With James Daniels and Josh Jackson off to the pros early, Kirk Ferentz is looking for juniors to step up as leaders. Chad Leistikow
IOWA CITY, Ia. — When a developmental football program like Iowa’s loses two of its star players early to the pros, it’s bound to a leave a mark.
That mark jumped off the page in typed ink Tuesday, in the form of the Hawkeyes’ newly released depth chart on the eve of their first of 15 permitted spring practices.
With all-American cornerback Josh Jackson and athletic center James Daniels gone early to the NFL — and expected to be possible first-round draft picks — plus injuries to other key veterans this spring, the lack of star seniors sticks out.
In 2016, Iowa boasted C.J. Beathard and Desmond King.
In 2017, it had Akrum Wadley and Josey Jewell.
The two seniors on the front of the spring media guide are a receiver who was a walk-on last season (Nick Easley) and an undersized defensive end (Parker Hesse).
“Certainly, if you lose two guys to the draft, that’s really uncommon for us,” said 20th-year head coach Kirk Ferentz, who hadn’t had an early NFL departure since Riley Reiff following the 2011 season. “… To have two guys leave, that’s a significant blow to your numbers.”
Iowa’s spring depth chart lists seven starting seniors, none of whom you’re likely to see on preseason all-Big Ten Conference teams or starring at next year’s NFL Scouting Combine: Easley, Hesse, left guard Ross Reynolds, center Keegan Render, linebacker Aaron Mends, safety Jake Gervase and kicker Miguel Recinos.
Two other seniors who might start (defensive tackle Matt Nelson, safety Brandon Snyder) are out for the spring with injuries.
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It’s a valid concern. Expectations for the Hawkeyes’ 2018 season justifiably took a hit with the decisions of Daniels and Jackson, not to mention the losses of program stalwarts such as Jewell, Wadley and four-year starting offensive lineman Sean Welsh.
But hang in there, Hawkeyes fans.
I list those concerns because they’re, well, concerning. They're things Iowa's coaching staff must figure out how to overcome.
But ... I do think Iowa might have a significant equalizer for its lack of senior firepower.
In junior Nate Stanley, the Hawkeyes just might have the best quarterback in the Big Ten West.
In football, a terrific quarterback can patch a lot of holes.
Iowa coach Kirk Ferentz looks at his 2018 team before spring ball begins. Chad Leistikow
“The good news is you have guys like Stanley, who played pretty well last year,” Ferentz said, “and we think has a chance to become a real good player.”
He’ll have to be for the 2018 Hawkeyes to be successful.
After the offseason transfers of the Nos. 2 and 3 quarterbacks in Tyler Wiegers and Ryan Boyle, Stanley’s backups are a redshirt freshman (Peyton Mansell) and a true freshman (Spencer Petras).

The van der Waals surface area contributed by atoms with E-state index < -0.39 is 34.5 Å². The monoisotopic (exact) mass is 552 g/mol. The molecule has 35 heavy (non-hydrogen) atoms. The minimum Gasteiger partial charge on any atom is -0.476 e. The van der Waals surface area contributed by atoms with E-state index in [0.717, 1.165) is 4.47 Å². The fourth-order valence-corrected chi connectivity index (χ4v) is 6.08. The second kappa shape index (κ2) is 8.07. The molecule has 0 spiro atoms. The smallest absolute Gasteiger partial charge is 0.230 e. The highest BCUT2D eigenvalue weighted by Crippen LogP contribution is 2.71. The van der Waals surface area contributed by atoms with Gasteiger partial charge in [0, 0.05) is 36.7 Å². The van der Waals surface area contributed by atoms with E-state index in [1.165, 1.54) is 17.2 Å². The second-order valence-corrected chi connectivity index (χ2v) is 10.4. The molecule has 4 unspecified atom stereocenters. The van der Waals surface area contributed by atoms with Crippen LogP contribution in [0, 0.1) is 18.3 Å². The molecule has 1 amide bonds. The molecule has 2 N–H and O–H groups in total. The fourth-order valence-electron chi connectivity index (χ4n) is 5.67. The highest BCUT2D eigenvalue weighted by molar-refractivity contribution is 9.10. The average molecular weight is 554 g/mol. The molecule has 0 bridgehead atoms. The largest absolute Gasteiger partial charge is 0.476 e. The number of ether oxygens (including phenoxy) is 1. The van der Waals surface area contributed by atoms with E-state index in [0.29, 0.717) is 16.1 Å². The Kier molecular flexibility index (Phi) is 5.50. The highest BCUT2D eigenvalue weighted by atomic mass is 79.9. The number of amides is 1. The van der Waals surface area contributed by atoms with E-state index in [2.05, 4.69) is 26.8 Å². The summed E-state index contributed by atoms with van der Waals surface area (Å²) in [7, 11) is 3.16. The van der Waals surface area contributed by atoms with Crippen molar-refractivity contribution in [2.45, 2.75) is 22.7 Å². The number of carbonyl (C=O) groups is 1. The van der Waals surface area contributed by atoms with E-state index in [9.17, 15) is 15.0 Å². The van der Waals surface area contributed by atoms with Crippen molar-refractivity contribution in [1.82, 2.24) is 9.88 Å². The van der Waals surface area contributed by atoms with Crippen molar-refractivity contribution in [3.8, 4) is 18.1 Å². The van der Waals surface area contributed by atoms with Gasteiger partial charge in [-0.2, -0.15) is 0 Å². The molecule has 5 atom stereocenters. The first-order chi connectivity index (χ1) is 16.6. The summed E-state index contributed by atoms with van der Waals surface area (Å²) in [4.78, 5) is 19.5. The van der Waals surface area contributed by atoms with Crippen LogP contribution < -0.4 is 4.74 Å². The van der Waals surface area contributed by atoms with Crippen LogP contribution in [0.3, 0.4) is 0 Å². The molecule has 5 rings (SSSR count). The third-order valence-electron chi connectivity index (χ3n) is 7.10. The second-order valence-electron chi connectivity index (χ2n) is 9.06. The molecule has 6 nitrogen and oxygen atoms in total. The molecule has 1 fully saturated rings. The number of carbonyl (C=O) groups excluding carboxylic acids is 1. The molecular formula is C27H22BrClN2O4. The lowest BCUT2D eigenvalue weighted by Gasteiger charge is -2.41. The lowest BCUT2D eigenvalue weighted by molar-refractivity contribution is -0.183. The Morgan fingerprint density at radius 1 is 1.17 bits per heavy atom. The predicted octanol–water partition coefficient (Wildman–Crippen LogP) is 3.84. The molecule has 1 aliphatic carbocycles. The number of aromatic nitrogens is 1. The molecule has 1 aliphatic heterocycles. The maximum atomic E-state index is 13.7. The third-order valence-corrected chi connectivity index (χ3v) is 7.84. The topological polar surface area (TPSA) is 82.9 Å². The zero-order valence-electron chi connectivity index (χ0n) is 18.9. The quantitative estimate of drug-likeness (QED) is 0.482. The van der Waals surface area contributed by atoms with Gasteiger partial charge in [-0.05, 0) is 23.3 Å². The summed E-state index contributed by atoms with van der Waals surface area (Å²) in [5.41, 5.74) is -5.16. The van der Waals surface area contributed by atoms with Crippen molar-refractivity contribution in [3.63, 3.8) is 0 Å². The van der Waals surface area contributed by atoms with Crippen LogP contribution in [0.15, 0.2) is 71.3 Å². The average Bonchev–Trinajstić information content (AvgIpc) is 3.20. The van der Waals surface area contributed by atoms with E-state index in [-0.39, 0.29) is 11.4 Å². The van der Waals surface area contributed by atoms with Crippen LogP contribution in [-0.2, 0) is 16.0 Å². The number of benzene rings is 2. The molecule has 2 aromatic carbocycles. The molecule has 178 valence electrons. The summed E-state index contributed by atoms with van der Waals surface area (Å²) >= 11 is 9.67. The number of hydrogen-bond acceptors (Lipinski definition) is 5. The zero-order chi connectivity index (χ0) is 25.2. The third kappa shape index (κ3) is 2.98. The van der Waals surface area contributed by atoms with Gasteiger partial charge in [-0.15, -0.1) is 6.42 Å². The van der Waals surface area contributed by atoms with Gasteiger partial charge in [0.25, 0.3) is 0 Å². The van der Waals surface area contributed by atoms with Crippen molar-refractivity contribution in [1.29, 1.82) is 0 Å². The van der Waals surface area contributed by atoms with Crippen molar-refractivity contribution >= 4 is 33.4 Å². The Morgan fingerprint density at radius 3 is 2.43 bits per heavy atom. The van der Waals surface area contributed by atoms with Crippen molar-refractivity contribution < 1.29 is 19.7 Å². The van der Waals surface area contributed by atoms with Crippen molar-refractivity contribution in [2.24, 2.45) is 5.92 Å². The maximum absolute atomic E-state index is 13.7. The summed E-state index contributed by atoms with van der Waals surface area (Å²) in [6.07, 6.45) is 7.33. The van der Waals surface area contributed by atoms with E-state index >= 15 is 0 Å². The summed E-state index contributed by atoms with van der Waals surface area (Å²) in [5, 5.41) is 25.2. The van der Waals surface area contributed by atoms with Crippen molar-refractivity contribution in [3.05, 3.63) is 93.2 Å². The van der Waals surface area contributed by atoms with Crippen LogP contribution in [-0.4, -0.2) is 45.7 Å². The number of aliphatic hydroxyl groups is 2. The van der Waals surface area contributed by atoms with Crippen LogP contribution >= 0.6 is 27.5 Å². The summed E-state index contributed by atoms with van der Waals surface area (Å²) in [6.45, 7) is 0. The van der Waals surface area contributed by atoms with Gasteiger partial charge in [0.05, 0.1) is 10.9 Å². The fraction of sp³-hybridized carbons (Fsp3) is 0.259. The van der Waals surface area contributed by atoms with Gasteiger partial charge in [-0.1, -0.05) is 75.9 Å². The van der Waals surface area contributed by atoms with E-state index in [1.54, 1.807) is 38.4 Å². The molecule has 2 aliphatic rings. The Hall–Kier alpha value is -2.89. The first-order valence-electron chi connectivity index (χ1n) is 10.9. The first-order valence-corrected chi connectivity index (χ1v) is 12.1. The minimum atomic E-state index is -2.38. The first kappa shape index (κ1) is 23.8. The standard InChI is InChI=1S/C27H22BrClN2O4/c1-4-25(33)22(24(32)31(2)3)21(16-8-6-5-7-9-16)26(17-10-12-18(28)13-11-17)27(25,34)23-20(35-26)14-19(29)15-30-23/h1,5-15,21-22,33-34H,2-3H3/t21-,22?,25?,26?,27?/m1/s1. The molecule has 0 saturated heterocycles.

“When Nate’s out there practicing,” Ferentz said, “it’s going to look a lot different than the two other guys.”
On the field, Ferentz thinks Stanley has the ingredients to take the next step: improved ball security, quicker decisions in the pocket.
Off it, Stanley sounds like he’s becoming a bona fide leader in the program.
That’s quite a leap from seven months ago, when Stanley and Wiegers were in a tight battle for the starting job.
Back in August?
“Nate was trying to just figure out what the snap count was,” Ferentz said.
He’s been voted a team captain and become a more vocal leader. Throwing for 26 touchdown passes — one shy of Chuck Long’s single-season record — with only six interceptions in your first season as a starter will command locker-room respect.
Another thing that happened in the past seven months?
Iowa uncovered some young, talented pieces to build around its strong-armed, 6-foot-4, 242-pound quarterback.
He’s got two pillars of protection back in sophomore tackles Tristan Wirfs and Alaric Jackson, who last fall were pressed into starting duty ahead of schedule. Ferentz indicated both 320-pound giants had terrific winter programs.
Underneath some dormant Iowa offensive numbers at times in 2017, it found young playmakers. Gone are running backs Wadley and James Butler, but sophomores Toren Young and Ivory Kelly-Martin showed enough octane last fall to convince Ferentz they could form a nice 1-2 backfield punch.
And then there’s two 6-foot-5 tight ends that Stanley has shown he can find.
Junior Noah Fant (who, along with Stanley, also made the cover of the spring media guide) and sophomore T.J. Hockenson combined for 14 touchdowns on 54 catches last season, with Iowa regularly deploying two-tight-end sets. They'll be focal points.
“We think both of our running backs have a chance in their own way to be pretty impactful. But they’ve still got to take that step,” Ferentz said. “The tight-end group has big-play capability, I think they’ve showed that. We’ve got to lean that way a little bit.”
Spring is a period when guys we've barely heard of can emerge.
A year ago at this time, we didn't know a lick about Easley. He ended up leading the Pinstripe Bowl-winning Hawkeyes with 51 receptions.
As Tuesday's depth chart showed, though, there are a lot of unknowns.
The one thing we can say for sure: Stanley has to stay healthy and be very good for the 2018 Hawkeyes to have a chance at contending for a Big Ten championship, which Ferentz says is still the goal,
They're glad to have him.
Now, they need more spring stories — like Jackson did last year — to blossom.
“One of the favorite times of year for us as coaches," Ferentz said. "It’s a real opportunity for us right now to learn more about who we are as a team and, maybe more importantly, what we can become.”
Hawkeyes columnist Chad Leistikow has covered sports for 23 years with The Des Moines Register, USA TODAY and Iowa City Press-Citizen. Follow @ChadLeistikow on Twitter.